WOLFVILLE, NS - Dr. Alison Wellwood has her fair share of concerns as a family doctor in an area with thousands of unattached patients.
And she knows she’s not alone.
“There’s a lot of pressure from unattached patients to add to your practice at the Wolfville Professional Centre and that’s a real challenge,” says Wellwood.
Wellwood is a fee-for-service physician with an office-based practice, an attending physician at Student Health Services at Acadia University, a hospitalist physician at the Valley Regional Hospital in Kentville and an assistant professor in the Department of Medicine at Dalhousie University.
And she’s deeply concerned by the number of patients in Kings County without a family doctor.
“For patients who have a physician, they have access to timely appointments for basic issues that can be kept uncomplicated and their chronic disease can be better managed because somebody is looking after that kind of care,” she says.
This is particularly true for individuals with complex mental health issues and serious chronic diseases.
“They need a lot of preventative maintenance kind of care that there are very clear guidelines on how to follow, and they show up at (walk-in clinics) just asking for refills of their medications. Nobody’s really following them and looking over time. They don’t get consistent direction.”
The heart of the issue
Wellwood believes exorbitant overhead costs and workload demands associated with running a family practice are at the heart of the underlying physician retention and recruitment issues.
“Part of why our system is broken is that people are not taking on patients and maintaining office practices,” she said.
She doesn’t blame them.
“I do happen to think that more fairly compensating office-based practice would help address this problem,” she said.
Wellwood initially returned to the Annapolis Valley to work alongside her mother, who was a general practitioner in Wolfville for 41 years. She takes pride in her role as a primary care provider and advocate for her patients.
“I stay in it because I love it. I love the relationships with my patients. I have great staff to work with. It’s really stimulating, from an academic point of view. You’re always learning new things.”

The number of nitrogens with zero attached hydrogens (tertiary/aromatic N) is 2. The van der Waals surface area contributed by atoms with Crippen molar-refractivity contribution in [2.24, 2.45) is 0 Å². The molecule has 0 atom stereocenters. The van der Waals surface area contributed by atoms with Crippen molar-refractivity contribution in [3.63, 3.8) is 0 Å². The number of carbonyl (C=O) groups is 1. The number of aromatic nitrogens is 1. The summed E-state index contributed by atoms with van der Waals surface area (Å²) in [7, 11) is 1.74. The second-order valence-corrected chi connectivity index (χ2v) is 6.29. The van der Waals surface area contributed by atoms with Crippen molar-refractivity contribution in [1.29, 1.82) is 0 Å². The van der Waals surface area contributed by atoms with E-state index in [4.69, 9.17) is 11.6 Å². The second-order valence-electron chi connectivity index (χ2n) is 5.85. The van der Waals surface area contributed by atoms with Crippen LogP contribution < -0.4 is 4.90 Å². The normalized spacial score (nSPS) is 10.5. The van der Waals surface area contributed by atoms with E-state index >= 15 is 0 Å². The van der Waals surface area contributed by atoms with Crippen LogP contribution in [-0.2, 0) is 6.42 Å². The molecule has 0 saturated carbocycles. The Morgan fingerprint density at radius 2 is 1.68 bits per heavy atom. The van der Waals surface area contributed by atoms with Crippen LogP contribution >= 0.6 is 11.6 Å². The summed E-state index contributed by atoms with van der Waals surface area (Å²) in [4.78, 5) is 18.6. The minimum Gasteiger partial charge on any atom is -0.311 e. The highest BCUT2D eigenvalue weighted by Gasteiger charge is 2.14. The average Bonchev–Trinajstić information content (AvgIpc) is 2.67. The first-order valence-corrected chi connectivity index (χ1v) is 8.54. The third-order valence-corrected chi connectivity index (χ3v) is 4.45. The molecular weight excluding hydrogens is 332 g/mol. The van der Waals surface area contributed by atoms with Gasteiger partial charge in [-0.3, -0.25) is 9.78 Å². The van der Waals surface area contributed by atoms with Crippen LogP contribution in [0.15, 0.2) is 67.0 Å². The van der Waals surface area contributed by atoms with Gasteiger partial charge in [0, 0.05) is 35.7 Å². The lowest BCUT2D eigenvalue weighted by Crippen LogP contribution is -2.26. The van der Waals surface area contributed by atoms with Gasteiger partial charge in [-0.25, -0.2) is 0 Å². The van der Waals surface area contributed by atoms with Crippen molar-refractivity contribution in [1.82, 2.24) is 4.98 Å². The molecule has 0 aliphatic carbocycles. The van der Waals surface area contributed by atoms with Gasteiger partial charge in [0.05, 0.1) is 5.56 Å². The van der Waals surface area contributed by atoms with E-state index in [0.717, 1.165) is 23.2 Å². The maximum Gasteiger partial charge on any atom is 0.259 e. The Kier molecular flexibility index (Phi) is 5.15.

That said, she understands why some doctors might view other options as more appealing considering the current payment models.
Read more about the family doctor crisis in Kings, Annapolis counties:
Stress impacting patients, physicians
Wellwood feels many system-based frustrations could be addressed with incentives that reward doctors for taking on patients, running a full-scope family practice and addressing complex cases.
“It’s really expensive to run an office practice, and it actually is very stressful,” she said, noting that the fee-for-service payment model puts a lot of pressure on physicians wanting to take the time to be thorough with patients.
“I’m really concerned that if we don’t make a change, physicians will continue to leave office practice.”
Wellwood worries that the result of a doctor shortage is a two-tiered medical system for patients, which ultimately leads to increased costs at the tertiary care level for some patients without regular access to a general practitioner.
“It is stress that’s happening from having all of these unattached patients. It’s impacting us as providers, but it’s impacting patient care, too,” says Wellwood, noting that many physicians work in excess of 60 hours per week.
“We’re always teetering on burnout.”
Wellwood is, however, pleased that Dalhousie’s Postgraduate Family Medicine Training Program has resulted in several new recruitments in the Annapolis Valley in recent years.
“I understand this is a sought-after training site, too. Off the top, I can think of three new grads in Berwick, one or two in the Kingston area, and two in Wolfville who have come out of that training program and… set up office-based practices just over the past few years,” she said.
A better way forward
Like Wellwood, Kevin Chapman, director of finance and partnerships for Doctors Nova Scotia,
believes it is time to reevaluate the payment structures to ensure compensation aligns with the level of care being delivered.
“We have to look at how physicians are paid and kind of move away from fee-for-service as much as is possible. Until then, we have to try to make sure the fee-for-service payment system reflects the complexity of the patients as much as we can. It’s not a good environment for anybody if somebody has to work longer for the same amount of money,” he said.
“The problem, I think, is as patients get older and more complex, your ability to see patients in the same amount of time get comprised.”
Chapman said doctors in emergency departments and walk-in clinics note an increase in demand for service as a result of a family physician shortage in an area.
“They’re seeing more and more patients coming to the emergency department without a family physician, and that makes it difficult. If you order lab and X-ray and different things, who is going to follow up? The continuity of care is compromised,” said Chapman, adding that walk-in clinics are essential for “orphan patients” but the ideal scenario has patients paired with their own primary care provider.
“Our belief is that patients are better served by attachment to a family practice.”